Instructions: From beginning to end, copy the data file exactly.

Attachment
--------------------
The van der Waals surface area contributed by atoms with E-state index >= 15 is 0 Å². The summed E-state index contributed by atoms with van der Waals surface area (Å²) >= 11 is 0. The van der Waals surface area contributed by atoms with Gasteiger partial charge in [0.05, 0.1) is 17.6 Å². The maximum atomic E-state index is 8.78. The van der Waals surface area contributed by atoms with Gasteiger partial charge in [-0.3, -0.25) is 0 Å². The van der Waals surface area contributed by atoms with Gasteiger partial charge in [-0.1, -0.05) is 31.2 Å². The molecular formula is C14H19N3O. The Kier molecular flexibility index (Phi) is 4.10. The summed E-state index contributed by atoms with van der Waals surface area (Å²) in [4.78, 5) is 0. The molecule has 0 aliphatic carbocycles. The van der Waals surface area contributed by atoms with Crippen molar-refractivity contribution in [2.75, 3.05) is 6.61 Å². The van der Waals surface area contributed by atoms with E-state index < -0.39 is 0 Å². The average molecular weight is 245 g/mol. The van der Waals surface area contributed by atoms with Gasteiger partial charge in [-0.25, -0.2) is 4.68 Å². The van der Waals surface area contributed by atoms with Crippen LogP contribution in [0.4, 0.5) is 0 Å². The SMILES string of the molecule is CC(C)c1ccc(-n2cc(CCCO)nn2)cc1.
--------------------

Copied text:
The van der Waals surface area contributed by atoms with E-state index >= 15 is 0 Å². The summed E-state index contributed by atoms with van der Waals surface area (Å²) >= 11 is 0. The van der Waals surface area contributed by atoms with Gasteiger partial charge in [0.05, 0.1) is 17.6 Å². The maximum atomic E-state index is 8.78. The van der Waals surface area contributed by atoms with Gasteiger partial charge in [-0.3, -0.25) is 0 Å². The van der Waals surface area contributed by atoms with Gasteiger partial charge in [-0.1, -0.05) is 31.2 Å². The molecular formula is C14H19N3O. The Kier molecular flexibility index (Phi) is 4.10. The summed E-state index contributed by atoms with van der Waals surface area (Å²) in [4.78, 5) is 0. The molecule has 0 aliphatic carbocycles. The van der Waals surface area contributed by atoms with Crippen molar-refractivity contribution in [2.75, 3.05) is 6.61 Å². The van der Waals surface area contributed by atoms with E-state index < -0.39 is 0 Å². The average molecular weight is 245 g/mol. The van der Waals surface area contributed by atoms with Gasteiger partial charge in [-0.25, -0.2) is 4.68 Å². The van der Waals surface area contributed by atoms with Crippen LogP contribution in [0.4, 0.5) is 0 Å². The SMILES string of the molecule is CC(C)c1ccc(-n2cc(CCCO)nn2)cc1.